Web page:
The Role of XML
XML is an ideal technology for supporting cross-media publishing by capturing editorial intent while deferring pro- duction decisions. XML allows you to specify the form of content without specifying how it is rendered to an output medium. Editors can create content in XML and specify structural elements, like articles, paragraphs, headlines, photo captions, charts, and so on. Then production can render each of those elements for the appropriate output media through various processes. Some of these can be automatic, such as sending a version of the XML file to a syndication service like iSyndicate, which will send the content to other Web sites; or they can be manual, such as copyfitting to a Quark layout or creating an abridged version for a wireless device. The XML stylesheet technology, XSL, can support the automatable processes but not the ones that require manual intervention.
A few systems will facilitate the create once, produce many model, including Documentum 4i and Chrystal Software's Astoria. Both of these systems can output XML to other programs that generate Web pages, ranging from simple XML-to-HTML filters to template-driven, Web publishing systems like Allaire ColdFusion and Interwoven TeamSite. But they haven't been designed to feed print layout tools like QuarkXPress. Such integration would be possible through custom development.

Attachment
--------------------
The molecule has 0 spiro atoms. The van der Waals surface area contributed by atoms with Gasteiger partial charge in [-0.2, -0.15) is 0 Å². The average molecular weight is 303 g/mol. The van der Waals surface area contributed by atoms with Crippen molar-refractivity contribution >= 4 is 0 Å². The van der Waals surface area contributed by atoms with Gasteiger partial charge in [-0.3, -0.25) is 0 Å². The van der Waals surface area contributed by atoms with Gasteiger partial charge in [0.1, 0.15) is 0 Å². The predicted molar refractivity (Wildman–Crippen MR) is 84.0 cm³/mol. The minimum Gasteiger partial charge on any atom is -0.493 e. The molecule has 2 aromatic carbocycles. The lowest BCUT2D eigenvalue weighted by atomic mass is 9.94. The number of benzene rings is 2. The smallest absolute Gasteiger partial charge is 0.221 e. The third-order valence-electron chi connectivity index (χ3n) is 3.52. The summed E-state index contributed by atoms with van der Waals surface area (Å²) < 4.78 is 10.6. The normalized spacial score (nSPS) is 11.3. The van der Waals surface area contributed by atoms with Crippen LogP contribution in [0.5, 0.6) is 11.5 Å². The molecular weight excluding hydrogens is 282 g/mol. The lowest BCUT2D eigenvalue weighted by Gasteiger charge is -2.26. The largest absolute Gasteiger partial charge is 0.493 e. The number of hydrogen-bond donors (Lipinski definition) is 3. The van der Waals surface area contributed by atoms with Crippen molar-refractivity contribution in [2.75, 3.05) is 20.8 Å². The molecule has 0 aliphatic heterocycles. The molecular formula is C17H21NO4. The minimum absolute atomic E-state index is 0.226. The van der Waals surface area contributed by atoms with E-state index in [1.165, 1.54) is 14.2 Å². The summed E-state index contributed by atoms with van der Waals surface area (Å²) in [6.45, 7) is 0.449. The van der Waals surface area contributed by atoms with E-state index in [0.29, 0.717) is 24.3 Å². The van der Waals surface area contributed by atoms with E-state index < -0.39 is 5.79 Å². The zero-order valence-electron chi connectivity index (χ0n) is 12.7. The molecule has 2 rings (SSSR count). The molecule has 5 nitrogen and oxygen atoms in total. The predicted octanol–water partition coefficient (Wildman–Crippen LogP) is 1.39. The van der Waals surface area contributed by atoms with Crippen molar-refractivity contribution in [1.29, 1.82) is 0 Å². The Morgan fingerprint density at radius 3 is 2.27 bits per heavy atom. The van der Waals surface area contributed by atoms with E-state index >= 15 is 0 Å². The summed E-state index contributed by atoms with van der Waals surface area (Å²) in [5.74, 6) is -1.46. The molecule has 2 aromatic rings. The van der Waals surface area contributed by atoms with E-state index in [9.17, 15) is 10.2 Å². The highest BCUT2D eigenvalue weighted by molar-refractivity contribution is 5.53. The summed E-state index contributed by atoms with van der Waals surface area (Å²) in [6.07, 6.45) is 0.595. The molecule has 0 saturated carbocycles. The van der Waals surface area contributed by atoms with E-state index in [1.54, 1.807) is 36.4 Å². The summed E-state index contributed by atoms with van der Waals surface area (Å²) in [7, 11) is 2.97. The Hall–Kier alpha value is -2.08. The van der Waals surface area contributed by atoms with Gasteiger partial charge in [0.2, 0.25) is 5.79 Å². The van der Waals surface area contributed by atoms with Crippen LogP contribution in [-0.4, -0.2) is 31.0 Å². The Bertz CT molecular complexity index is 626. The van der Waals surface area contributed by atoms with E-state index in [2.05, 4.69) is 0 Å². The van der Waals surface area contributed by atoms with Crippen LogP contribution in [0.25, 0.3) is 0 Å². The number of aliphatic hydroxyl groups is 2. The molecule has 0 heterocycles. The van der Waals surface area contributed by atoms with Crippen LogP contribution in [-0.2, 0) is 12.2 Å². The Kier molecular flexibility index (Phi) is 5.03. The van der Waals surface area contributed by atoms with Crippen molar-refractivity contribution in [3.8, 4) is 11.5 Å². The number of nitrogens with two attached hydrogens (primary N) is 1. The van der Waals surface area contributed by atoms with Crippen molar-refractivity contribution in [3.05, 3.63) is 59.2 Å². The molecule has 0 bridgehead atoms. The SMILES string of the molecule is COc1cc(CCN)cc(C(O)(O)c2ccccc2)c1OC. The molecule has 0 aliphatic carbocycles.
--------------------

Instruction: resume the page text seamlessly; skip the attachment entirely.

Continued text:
Another promising content management system is OpenPages' ContentWare. ContentWare is not a true XML content management solution, but it was designed to feed output to QuarkXPress and Adobe InDesign, as well as to Web page templates and other output formats. Various magazines and newspapers use it to drive Web and print productions simultaneously. But it's worth emphasizing that those processes still include a fair amount of manual labor with Quark or Adobe to generate finished print layouts. It will probably never be possible to fully automate the kind of creative, precise layouts that are found in most consumer magazines.
No matter which tool you use, you should be prepared to radically change your production process as you move to create once, produce many. Furthermore, these tools are complex—they are nowhere near as easy to deploy as a standalone application like QuarkXPress. You'll need to engage a qualified system integrator to help define your new process and make the pieces fit together. But the tools will improve over the next couple of years. The results will be exciting for publishers with strong content brands, giving them competitive advantage